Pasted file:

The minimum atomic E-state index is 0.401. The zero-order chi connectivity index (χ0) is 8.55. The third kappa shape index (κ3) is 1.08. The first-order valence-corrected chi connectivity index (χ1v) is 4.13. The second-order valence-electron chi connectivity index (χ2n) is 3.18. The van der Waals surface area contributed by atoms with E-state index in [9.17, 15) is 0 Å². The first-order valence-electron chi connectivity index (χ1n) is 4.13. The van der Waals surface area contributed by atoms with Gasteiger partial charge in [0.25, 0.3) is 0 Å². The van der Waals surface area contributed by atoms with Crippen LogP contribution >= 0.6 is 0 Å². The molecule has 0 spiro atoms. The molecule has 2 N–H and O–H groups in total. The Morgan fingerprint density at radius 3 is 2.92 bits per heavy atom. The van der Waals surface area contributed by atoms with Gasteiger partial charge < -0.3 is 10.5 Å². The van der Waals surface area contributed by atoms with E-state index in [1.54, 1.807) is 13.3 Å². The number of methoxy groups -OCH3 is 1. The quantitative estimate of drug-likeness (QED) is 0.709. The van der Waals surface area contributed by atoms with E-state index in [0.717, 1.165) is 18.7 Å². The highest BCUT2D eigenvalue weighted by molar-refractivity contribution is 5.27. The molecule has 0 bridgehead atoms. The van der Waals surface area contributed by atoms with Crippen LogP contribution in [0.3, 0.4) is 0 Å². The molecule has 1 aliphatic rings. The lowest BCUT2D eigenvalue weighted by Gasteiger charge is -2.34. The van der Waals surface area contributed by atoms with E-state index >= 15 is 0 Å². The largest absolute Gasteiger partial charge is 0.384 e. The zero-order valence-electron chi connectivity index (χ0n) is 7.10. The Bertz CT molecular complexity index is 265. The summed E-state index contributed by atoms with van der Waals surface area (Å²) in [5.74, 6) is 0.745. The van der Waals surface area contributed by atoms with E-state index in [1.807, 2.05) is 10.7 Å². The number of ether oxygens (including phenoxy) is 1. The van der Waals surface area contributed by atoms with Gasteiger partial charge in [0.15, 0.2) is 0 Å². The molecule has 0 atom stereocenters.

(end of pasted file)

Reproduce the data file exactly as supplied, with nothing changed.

The minimum atomic E-state index is 0.401. The zero-order chi connectivity index (χ0) is 8.55. The third kappa shape index (κ3) is 1.08. The first-order valence-corrected chi connectivity index (χ1v) is 4.13. The second-order valence-electron chi connectivity index (χ2n) is 3.18. The van der Waals surface area contributed by atoms with E-state index in [9.17, 15) is 0 Å². The first-order valence-electron chi connectivity index (χ1n) is 4.13. The van der Waals surface area contributed by atoms with Gasteiger partial charge in [0.25, 0.3) is 0 Å². The van der Waals surface area contributed by atoms with Crippen LogP contribution >= 0.6 is 0 Å². The molecule has 0 spiro atoms. The molecule has 2 N–H and O–H groups in total. The Morgan fingerprint density at radius 3 is 2.92 bits per heavy atom. The van der Waals surface area contributed by atoms with Gasteiger partial charge < -0.3 is 10.5 Å². The van der Waals surface area contributed by atoms with E-state index in [1.54, 1.807) is 13.3 Å². The number of methoxy groups -OCH3 is 1. The quantitative estimate of drug-likeness (QED) is 0.709. The van der Waals surface area contributed by atoms with E-state index in [0.717, 1.165) is 18.7 Å². The highest BCUT2D eigenvalue weighted by molar-refractivity contribution is 5.27. The molecule has 0 bridgehead atoms. The van der Waals surface area contributed by atoms with Crippen LogP contribution in [0.3, 0.4) is 0 Å². The molecule has 1 aliphatic rings. The lowest BCUT2D eigenvalue weighted by Gasteiger charge is -2.34. The van der Waals surface area contributed by atoms with E-state index >= 15 is 0 Å². The largest absolute Gasteiger partial charge is 0.384 e. The zero-order valence-electron chi connectivity index (χ0n) is 7.10. The Bertz CT molecular complexity index is 265. The summed E-state index contributed by atoms with van der Waals surface area (Å²) in [5.74, 6) is 0.745. The van der Waals surface area contributed by atoms with E-state index in [1.807, 2.05) is 10.7 Å². The number of ether oxygens (including phenoxy) is 1. The van der Waals surface area contributed by atoms with Gasteiger partial charge in [0.15, 0.2) is 0 Å². The molecule has 0 atom stereocenters.